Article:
It was recently my husband’s and my anniversary and rather than getting traditional gifts, we like to get stuff that the other actually would really want. This year I got my husband a meat grinder and sausage stuffer attachment for our stand mixer (we call it Sir Mix A Lot) and my hubs was really excited about his gift. I also got him a cookbook about making his own sausages.
Since we were having a bbq for Easter, he decided to try out his new equipment and make homemade sausage for the get together. After looking through the cookbook, he picked a recipe for boudin. Boudin is a sausage casing filled with spicy rice and meat mixture, similar to a rice dressing. It’s delicious! Lots of people cook it in a crockpot but we like it on the grill so it gets crisp.
It took a while to make and filling the casings is DEFINITELY a 2-person job, but it is worth it because the end result was delicious! This recipe made just under five pounds.
Cajun Boudin Blanc
Recipe from: Home Sausage Making by Susan Mahnke Peery & Charles G. Reavis
3 lbs. boneless pork butt, cut into 2-inch chunks (include some fat) – we had to use a bone-in pork butt
1 tbsp kosher salt
1 tsp freshly ground black pepper
1/2 tsp dried thyme or 1 tsp fresh thyme
2 bay leaves
2 tbsp butter
1.5 cups long-grain white rice
1 large onion, finely chopped
1/2 cup green onions, finely chopped
9 feet small hog casing
1/2 cup finely chopped fresh parsley
2 tsp cayenne pepper
1 tsp crushed red pepper flakes
Cajun seasoning to taste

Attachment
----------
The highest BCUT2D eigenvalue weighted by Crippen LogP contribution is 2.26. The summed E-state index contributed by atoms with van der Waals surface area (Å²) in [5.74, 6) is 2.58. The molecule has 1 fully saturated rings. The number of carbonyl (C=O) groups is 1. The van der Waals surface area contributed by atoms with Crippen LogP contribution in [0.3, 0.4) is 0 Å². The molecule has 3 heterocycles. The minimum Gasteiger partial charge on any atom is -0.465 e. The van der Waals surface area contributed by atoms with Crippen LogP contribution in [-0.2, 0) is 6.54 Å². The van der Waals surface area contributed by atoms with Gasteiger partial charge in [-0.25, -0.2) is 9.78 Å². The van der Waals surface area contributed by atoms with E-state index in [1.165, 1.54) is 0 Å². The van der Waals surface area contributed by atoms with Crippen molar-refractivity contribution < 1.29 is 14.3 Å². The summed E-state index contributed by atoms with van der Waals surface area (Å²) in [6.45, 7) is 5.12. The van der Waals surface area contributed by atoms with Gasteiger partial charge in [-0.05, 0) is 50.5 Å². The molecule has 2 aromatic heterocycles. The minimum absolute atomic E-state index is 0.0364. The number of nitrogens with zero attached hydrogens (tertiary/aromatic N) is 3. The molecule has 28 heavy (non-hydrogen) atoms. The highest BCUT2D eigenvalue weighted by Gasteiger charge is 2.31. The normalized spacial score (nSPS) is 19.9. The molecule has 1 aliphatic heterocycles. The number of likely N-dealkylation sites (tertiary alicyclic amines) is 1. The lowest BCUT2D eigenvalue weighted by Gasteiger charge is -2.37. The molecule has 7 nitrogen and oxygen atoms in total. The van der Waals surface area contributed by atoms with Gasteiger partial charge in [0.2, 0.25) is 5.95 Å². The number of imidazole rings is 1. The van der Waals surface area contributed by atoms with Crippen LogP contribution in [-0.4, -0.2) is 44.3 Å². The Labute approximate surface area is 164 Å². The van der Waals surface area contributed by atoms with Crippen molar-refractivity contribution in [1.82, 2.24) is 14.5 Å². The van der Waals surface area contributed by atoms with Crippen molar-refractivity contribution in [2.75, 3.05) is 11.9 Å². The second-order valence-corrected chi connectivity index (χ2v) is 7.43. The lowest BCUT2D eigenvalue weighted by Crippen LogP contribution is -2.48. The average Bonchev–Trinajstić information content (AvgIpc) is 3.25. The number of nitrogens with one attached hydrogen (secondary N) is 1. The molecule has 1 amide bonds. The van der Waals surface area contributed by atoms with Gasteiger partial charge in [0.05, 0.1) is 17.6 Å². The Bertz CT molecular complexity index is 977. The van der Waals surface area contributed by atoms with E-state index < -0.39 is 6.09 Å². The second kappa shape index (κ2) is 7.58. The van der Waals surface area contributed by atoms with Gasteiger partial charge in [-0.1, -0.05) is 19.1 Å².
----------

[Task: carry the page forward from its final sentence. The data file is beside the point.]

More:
Bring a saucepan of water to a boil. In a pot combine the pork, 1 tsp salt, black pepper, thyme and bay leaves. Cover with the boiling water and simmer for two hours or until the pork is cooked but so tender its falling apart.
Using a slotted spoon, remove the meat and refrigerate. Strain the broth and set it aside.
In a large heavy saucepan, melt the butter then add the rice, onion and green onions and saute until the rice is translucent. Add 2.5 cups of the reserved broth and cook covered over low heat until the rice is tender (any leftover broth should be refrigerated).
Prepare the casing: Cut off about 4 feet of casing and rinse it under cool water to remove any salt. Place in a bowl of cool water and let it soak about thirty minutes before rinsing again under cold running water. Hold one end open under the faucet and let the water run through the insides of the casing to flush out any salt on the insides.
Soak the casing again in cold water with 1 tbsp white vinegar to each cup of water. When you’re ready to stuff, rinse well and drain.
Using the coarse disk for the meat grinder, grind the meat into a large bowl. Add the cooked rice mixture, the remaining salt and the parsley, cayenne and crushed red pepper. If it seems dry, add some of the reserved broth and mix well. Taste for seasonings – we added just a little Cajun seasoning (Tony’s) at this point.
Stuff into the casings per the manufacturer’s instructions, and prick air pockets occasionally, Twist off into 20-inch links as you are stuffing it. Refrigerate, covered for up to three days. Cook either on the grill or covered by simmering water for 15 minutes.